The Clintons: a couple who have energised the peace process
BILL and Hillary Clinton have been credited with playing a key role in helping Northern Ireland’s divided communities make major strides towards peace.
Their role in the process started in 1992, when then Governor Clinton of Arkansas made a pledge to send a peace envoy, something for which the majority of the politically influential Irish-American lobby had long hoped.
Shortly after the start of the 1994 ceasefire, President Clinton angered unionists by granting a US visa to Sinn Fein’s Gerry Adams.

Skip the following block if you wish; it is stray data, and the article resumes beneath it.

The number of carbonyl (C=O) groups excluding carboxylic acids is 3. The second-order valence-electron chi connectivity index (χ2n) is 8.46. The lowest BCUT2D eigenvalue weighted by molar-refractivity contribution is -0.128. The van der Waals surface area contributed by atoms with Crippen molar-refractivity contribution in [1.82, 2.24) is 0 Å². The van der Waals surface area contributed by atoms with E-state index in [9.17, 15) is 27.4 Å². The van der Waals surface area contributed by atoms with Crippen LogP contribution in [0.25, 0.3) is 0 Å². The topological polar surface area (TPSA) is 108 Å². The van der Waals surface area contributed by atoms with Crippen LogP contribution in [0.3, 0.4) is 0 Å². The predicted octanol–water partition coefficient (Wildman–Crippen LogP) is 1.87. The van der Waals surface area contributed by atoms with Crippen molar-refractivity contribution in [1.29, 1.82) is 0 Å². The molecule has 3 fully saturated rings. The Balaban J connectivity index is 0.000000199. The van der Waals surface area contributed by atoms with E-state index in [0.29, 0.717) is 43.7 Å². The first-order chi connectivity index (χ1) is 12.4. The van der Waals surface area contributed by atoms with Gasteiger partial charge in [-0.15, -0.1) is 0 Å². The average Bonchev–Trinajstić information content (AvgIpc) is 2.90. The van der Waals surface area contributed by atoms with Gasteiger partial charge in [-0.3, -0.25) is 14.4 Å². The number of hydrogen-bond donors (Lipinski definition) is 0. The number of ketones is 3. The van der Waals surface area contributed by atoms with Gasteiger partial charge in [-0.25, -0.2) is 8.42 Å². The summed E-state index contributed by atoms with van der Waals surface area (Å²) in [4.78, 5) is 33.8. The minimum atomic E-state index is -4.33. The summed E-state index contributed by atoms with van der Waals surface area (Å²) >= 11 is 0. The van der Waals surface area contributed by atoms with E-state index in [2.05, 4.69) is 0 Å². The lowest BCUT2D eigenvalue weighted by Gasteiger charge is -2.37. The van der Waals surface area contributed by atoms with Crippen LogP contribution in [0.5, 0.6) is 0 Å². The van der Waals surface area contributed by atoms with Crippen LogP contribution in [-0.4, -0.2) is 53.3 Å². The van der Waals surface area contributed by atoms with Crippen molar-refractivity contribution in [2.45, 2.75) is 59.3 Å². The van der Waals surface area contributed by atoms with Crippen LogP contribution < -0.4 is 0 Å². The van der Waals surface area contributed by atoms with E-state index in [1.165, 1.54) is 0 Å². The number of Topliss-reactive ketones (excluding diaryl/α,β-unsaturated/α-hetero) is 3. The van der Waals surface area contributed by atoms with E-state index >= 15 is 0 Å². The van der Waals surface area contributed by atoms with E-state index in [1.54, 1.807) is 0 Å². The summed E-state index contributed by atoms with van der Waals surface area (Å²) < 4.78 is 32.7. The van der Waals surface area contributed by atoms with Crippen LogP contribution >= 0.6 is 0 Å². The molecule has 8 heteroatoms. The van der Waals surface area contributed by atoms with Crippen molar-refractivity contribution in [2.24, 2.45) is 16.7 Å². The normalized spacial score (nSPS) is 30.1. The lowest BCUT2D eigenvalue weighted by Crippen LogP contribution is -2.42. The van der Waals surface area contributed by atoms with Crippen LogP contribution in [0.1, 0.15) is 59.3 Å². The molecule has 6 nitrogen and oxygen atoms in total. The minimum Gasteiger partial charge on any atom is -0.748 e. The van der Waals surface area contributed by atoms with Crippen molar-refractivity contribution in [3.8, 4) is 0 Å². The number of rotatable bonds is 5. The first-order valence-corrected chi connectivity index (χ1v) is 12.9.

The Clintons’ first visit came in November 1995, 15 months after the IRA announced a ceasefire. They were greeted by tens of thousands of people lining the streets.
President Clinton controversially shook hands with Mr Adams on Belfast’s Falls Road – a Catholic and nationalist stronghold.
The Clintons visited again in 1998, following the dissident Republican bombing of Omagh, and in 2000 as they prepared to leave the White House. The three visits were more than any other serving US president has undertaken.
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